AWP 2011 Wrap-Up

Last week I made my triumphant return to my hometown (of course, I hate how people from the suburbs claim to be from DC, so technically a location pretty close to my hometown) for the Association of Writers and Writing Programs Annual Conference, better known as AWP.

I made the decision rather last-minute (only about a week before the event) based in large part on the sheer number of tweets and blog posts in the litosphere promoting various events surrounding AWP.  With an attendance of about 8,000 people, so many literary journals and literary websites and authors were going to be there I figured in order for our tiny fledgling journal to one day hatch into one of the big dogs (birds?), we needed to be there as well.  Fortunately, sold out hotels were no barrier and my mom was really glad to see me.

I’ve been to really big conferences before with a somewhat higher cool factor (notably SIGGRAPH and SXSW) but I was really blown away by the quality of the discussions and ideas being put forth at AWP.  With minor exception, I was truly impressed and even enlightened by the sessions I attended and the people who I met.  Good, good stuff!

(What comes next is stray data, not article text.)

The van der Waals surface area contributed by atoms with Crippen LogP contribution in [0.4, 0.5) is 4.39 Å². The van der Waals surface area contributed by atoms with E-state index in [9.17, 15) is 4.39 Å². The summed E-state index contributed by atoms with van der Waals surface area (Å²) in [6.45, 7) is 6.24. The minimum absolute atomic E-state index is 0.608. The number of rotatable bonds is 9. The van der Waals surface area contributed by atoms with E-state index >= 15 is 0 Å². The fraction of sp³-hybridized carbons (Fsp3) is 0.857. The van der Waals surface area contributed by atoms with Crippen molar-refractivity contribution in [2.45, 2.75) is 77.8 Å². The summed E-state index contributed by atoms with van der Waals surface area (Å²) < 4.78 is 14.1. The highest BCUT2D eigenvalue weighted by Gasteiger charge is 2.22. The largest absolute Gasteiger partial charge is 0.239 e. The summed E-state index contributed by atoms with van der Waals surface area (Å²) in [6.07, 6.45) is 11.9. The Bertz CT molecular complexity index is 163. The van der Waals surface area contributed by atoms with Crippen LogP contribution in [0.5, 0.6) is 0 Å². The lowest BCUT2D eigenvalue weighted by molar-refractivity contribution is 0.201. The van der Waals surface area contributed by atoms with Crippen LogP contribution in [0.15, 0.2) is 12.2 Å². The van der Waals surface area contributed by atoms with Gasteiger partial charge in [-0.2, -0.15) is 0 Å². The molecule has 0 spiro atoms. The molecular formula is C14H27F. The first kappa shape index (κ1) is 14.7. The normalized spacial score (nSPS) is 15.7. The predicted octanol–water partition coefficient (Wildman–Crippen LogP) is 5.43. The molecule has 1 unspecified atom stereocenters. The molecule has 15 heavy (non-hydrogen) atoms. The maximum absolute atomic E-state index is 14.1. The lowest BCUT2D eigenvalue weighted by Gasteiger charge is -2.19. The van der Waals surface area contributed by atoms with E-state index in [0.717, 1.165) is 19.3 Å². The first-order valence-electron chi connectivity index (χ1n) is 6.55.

My focus was on the more techy future-of-publishing sessions and unlike some web and tech conferences I’ve attended, the information presented at AWP was neither too basic and elementary nor too high level.  It’s all still being figured out and while some predictions were made, most people acknowledged that we’re all kind of along for the ride – trying to head in the right direction and not be tossed on the waves.

The floor of the book fair was literally overflowing with publishers, journals, writers, students, teachers.  It was like an explosion of possibilities!  Readers still exist – even if they’re all writers 🙂

Now I’m wondering whether I will brave February in Chicago to attend next year’s AWP.   I wonder how much will have changed in the literary world in one year, how many new journals will have started, how many will have shuttered their doors?  In one panel I attended, a speaker talked of a friend who had sent out a story over 200 times before getting published and became so discouraged with the process she stopped writing altogether.  A lot can happen in a year, you could write a novel, become published or, like the speaker’s friend, you could move on to something else.

We’re all still figuring it out . . . what will you do?